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Eugene, Ore.'s CAHOOTS inspires federal funding for non-police mental health response

The American Rescue Plan Act includes a funding incentive for communities that form similar mental health response programs

cahoots senator ron wyden stock image register guard

Eugene, Oregon’s CAHOOTS program, which sends behavioral health workers to mental health emergency calls instead of police, has inspired a push for federal funding for similar programs in other communities. Sen. Ron Wyden (left) is sponsoring the Cahoots Act in Congress.

Photo/Chris Pietsch, The Register-Guard

Nicole Hayden

EUGENE, Ore. — A provision of the latest federal coronavirus relief package will provide funding for communities across the country to launch programs like the widely admired one in Eugene that send behavioral health workers instead of police in response to mental health crisis.

Tucked into the $1.86 trillion American Rescue Plan Act, commonly known as the COVID relief bill, is a funding incentive meant to encourage communities to create programs that mirror the Eugene-area Crisis Assistance Helping Out On The Streets program, called Cahoots for short.

The provision allows communities to be reimbursed by Medicaid for up to 85% of their service costs, with an initial $1 billion for those reimbursements.

This paves the way for the Cahoots Act, proposed in February by Senate Finance Committee Chair Ron Wyden, D- Oregon, and seven other senators, and slated to be introduced to Congress soon. The Cahoots Act would increase the Medicaid reimbursement to 95%. The bill would also provide states grants to plan for and set up the new reimbursement option.

“This gives us a chance to showcase that once again Oregon is leading the nation,” Wyden said. “And for Oregon, this could mean money that might be used in Roseburg or Medford or along the Oregon coast to set up similar programs.”

For Wyden, the decision to work on the bill is far more complicated than wanting to showcase work being done in his home state. It is an issue that he contemplated long before his political career.

“My brother was schizophrenic and there were years when our family went to bed at night worried about my brother Jeff being on the streets,” Wyden said. “We worried about whether he would hurt himself or someone else…This is a deeply personal.”

The federal reimbursement is meant to catalyze new programs or expand those already operating.

“(We) are really excited and proud that the model we have been developing in our community for 31 years has an opportunity for being disseminated nationally so other communities might be able to develop public safety systems that are more in line with their community’s values,” said Chris Hecht, executive coordinator of the White Bird Clinic, which operates Cahoots.

The Eugene-area program acts as another arm of the city’s first response system. Police are sent to crimes, firefighters are sent to fires, and mental health workers are sent to behavioral health incidents.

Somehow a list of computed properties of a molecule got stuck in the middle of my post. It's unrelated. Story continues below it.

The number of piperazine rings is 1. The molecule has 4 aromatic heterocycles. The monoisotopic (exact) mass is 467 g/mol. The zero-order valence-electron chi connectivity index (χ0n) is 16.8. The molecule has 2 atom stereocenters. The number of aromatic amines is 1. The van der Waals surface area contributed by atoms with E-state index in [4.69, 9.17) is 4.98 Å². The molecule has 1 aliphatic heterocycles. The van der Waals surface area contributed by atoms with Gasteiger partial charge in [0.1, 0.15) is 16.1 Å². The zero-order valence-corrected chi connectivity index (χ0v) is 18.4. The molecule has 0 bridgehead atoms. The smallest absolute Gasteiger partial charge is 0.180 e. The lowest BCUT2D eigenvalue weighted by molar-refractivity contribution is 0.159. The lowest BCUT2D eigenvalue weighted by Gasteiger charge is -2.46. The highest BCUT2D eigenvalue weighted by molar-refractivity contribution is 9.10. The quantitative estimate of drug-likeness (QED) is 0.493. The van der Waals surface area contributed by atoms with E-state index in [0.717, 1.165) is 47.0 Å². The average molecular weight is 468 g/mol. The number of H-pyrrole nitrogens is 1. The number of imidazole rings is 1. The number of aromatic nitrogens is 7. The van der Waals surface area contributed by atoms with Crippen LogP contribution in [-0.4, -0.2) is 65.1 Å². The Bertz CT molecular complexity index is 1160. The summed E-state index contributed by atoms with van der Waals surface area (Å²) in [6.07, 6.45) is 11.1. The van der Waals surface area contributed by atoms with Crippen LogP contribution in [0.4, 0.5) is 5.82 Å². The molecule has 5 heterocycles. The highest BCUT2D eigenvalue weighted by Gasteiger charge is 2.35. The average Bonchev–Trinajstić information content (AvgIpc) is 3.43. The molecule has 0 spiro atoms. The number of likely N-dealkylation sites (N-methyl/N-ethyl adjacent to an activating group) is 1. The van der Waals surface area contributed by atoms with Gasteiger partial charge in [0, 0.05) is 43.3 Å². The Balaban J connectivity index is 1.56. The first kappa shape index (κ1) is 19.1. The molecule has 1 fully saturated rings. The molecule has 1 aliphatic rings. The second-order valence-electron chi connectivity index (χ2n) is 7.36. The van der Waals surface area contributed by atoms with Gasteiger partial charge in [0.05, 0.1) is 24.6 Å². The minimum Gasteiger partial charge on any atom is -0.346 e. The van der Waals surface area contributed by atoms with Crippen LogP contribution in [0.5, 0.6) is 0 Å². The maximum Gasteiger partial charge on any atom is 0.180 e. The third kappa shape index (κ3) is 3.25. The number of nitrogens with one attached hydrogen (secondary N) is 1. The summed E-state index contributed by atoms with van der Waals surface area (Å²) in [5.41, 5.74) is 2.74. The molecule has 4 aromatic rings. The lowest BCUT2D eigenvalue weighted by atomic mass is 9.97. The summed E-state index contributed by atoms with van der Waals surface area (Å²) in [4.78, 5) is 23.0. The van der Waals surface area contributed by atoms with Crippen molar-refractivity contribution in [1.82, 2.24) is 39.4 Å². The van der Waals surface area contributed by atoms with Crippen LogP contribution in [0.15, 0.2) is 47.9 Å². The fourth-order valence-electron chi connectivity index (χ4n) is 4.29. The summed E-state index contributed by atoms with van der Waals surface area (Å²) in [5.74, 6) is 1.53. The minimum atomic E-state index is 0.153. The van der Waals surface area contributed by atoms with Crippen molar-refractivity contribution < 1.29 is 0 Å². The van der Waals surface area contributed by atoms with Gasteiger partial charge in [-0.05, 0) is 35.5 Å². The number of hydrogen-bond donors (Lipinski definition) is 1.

“Whether suicidality, a really difficult relationship issue or a substance abuse crisis, we are talking about people who may be experiencing the worst day of their life,” Hecht said. “To be able to support them by sending out folks who are trained in mental health services is a really different experience than a patrol car with officers carrying weapons showing up in that moment.”

The funding will encourage communities to try a model that looks and feels different than what they are used to.

For some decision-makers, Hecht believes the potential to save money will be the allure. Eugene’s $2 million program saved the city around $14 million in 2019, he said. Those savings came from not having to provide ambulance rides and emergency room treatment and from the decrease in policing.

But the impact will reverberate far deeper than that, he predicted.

“I think we mostly hope that what we have learned here in our community can be of service to other communities … struggling with profound questions around systemic racism, policing and the social contract,” Hecht said. “Quite often, it is (people of color) that experience the brunt of violence from police and inappropriate interactions, and that can often be in the context of mental health or drug and alcohol related issues.”

One way that these non-police response programs lift up Black, Latino, Indigenous and other communities of color is by working with culturally relevant nonprofits that are already embedded within that community to host the program, he said. While the programs collaborate with police departments, running them out of a community organization rather than the police department creates a greater level of trust.

“As our country continues its racial justice reckoning, engaging mobile health crisis units that center the needs of (communities of color) that are disproportionately impacted by health and housing disparities is just one part of an equitable response,” said Caryn Brooks, the communications manager for the Portland program that is modeled off Cahoots.

While Wyden hopes the model ripples across the country, it has already gained traction in Portland. Portland Street Response launched last month in the Lents neighborhood, focusing on homeless individuals. Program officials hope to expand it city wide next year.

“We’re excited to see support on the federal level for programs like Portland Street Response and we are actively investigating ways this sort of legislation can help fund the expansion of (our program),” Brooks said. “We hope that our legislators see the immense value of these programs and support the Cahoots Act.”


(c)2021 The Oregonian (Portland, Ore.)